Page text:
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Re: [xmca] concepts

I'd like to mount a defence of continuing to use "concept" in my work, for its own value, rather than to maintain links with people still trapped in the use of "old language." Following Steve, I will include lots of quotes from LSV because I think people like to have original quotes to refer to, even when the interlocurtor is talking nonsense, as may be the case here.

Part of my motivation is expressed well by Marx when he said:

   "One of the most difficult tasks confronting philosophers is to
   descend from the world of thought to the actual world. /Language /is
   the immediate actuality of thought. Just as philosophers have given
   thought an independent existence, so they were bound to make
   language into an independent realm" (German Ideology, ch 3).

I can see the problem linguists have in incorporating "concepts" into their system of concepts (or "into their language"), because as I see it, "concept" is not a concept of linguistics, but rather is a unit of an entire social formation. As such, they are acquired by thinking and expressed in language, but fundamentally, "concept" is a concept which belongs to the unity of thinking and activity, not linguistics.

When Jay gave us (on my request) a Linguistics 101 list of the "concepts" of linguistics, he explained that each of the distinctions reflected the resolution of disputes which had arisen in the past within the formation. Of course. Which nicely illustrates what Vygotsky calls a concept (in its true rather than embryonic sense).

   "Concepts are always formed during a process of finding a solution
   to some problem facing the adolescent’s thinking process. The
   creation of the concept is dependent on a solution to this problem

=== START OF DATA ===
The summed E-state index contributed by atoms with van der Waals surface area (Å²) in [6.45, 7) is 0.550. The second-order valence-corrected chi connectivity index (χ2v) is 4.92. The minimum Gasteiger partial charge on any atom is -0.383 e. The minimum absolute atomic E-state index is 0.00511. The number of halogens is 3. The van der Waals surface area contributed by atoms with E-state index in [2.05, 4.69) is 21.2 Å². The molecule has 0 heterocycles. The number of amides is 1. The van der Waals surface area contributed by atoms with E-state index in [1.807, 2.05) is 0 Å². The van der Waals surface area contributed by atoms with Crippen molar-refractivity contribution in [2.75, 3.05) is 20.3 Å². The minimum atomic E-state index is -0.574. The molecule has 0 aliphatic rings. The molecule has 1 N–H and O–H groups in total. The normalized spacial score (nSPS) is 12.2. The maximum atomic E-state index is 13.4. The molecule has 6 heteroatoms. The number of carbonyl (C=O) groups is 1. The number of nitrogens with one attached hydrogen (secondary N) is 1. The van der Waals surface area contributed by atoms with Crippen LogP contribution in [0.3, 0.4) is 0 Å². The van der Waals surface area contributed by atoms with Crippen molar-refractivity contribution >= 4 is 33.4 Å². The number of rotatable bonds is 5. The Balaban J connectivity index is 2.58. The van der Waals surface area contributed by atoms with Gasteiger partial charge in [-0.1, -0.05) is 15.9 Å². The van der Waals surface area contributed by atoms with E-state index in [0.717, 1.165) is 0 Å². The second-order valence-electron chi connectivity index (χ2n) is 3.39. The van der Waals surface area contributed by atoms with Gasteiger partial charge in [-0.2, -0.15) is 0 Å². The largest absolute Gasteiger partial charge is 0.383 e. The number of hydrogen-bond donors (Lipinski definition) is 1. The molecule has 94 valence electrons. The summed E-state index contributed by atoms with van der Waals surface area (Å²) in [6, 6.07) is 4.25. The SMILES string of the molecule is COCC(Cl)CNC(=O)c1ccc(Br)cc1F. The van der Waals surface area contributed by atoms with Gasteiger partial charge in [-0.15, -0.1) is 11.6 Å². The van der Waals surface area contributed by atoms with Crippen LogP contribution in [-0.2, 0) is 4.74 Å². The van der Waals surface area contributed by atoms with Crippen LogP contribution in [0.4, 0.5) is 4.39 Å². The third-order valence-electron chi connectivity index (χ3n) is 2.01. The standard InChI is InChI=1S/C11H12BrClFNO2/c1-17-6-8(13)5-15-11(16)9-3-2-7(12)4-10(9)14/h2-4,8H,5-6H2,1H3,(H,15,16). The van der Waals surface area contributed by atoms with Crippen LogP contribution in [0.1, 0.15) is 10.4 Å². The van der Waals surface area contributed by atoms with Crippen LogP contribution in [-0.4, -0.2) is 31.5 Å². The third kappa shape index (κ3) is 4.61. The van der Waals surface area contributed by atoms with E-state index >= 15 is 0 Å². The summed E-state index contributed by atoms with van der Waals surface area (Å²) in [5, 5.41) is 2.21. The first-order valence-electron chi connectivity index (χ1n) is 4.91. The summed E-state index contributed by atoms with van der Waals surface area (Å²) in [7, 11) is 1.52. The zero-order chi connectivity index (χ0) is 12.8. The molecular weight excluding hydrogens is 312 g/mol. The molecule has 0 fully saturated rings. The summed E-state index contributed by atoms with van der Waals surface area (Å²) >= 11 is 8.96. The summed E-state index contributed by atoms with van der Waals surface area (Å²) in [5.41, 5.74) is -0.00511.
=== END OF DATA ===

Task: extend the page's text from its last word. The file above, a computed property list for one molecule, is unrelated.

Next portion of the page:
being found" (Vygotsky Reader p. 257-8).

   "The concept is formed only with the emergence of a need that can be
   satisfied in the concept, only in the process of some meaningful
   goal-oriented activity directed on the attainment of a particular
   goal or the resolution of a definite task" (Vol. 1, p 127).

   "The /functional conditions of the concept’s origins /are ... in
   connection with a particular task or need that arises in thinking,
   in connection with understanding or communication and with the
   fulfillment of a task or instruction that cannot be carried out
   without the formation of the concept"  (Vol. 1, p. 123).

   "the concept exists only within a general structure of judgments,
   that it exists only as an inseparable part of that structure" (Vol.
   1, p. 164).

Thinking and speech do not coincide and nor do language-use and activity.

   “The word is comparable to the living cell in that it is a unit of
   sound and meaning that contains – in simple form – all the
   characteristics of the integral development of verbal thinking” (T&S 1)

    “The units of thought and speech do not coincide. The two processes
   manifest a unity but not an identity. ... thought does not
   immediately coincide with verbal expression ...What is contained
   simultaneously in thought unfolds sequentially in speech ...
   Therefore, thought is never the direct equivalent of word meanings”
   (T&S 7).

   "all the higher mental functions are mediated processes. A central
   and basic aspect of their structure is the use of the sign as a
   means of directing and mastering mental processes. In the problem of
   interest to us, the problem of concept formation, this sign is the
   word. The word functions as the means for the formation of the
   concept. Later, it becomes its symbol. (Vol, 1, Ch 5)

So, while I can see that it is not possible to transform "concept" into the language of linguistics, "concept" is one of the things that people talk about and orient their activity towards, and therefore concepts make their appearance in language. I think it is in the dissonant unity of words and other symbols and artefacts, activity, including speech-use and thinking, that concept exist.

What do you think?

Jay Lemke wrote:
I agree that there is  both a rhetorical-political dimension to the issue of "concepts" and a theoretical one. If you're talking to people who don't have any other way to make sense of some things except with a notion of "concepts", then you have to create some hybrid third-space or translation bridge or common pool in which to swim communicatively. ...

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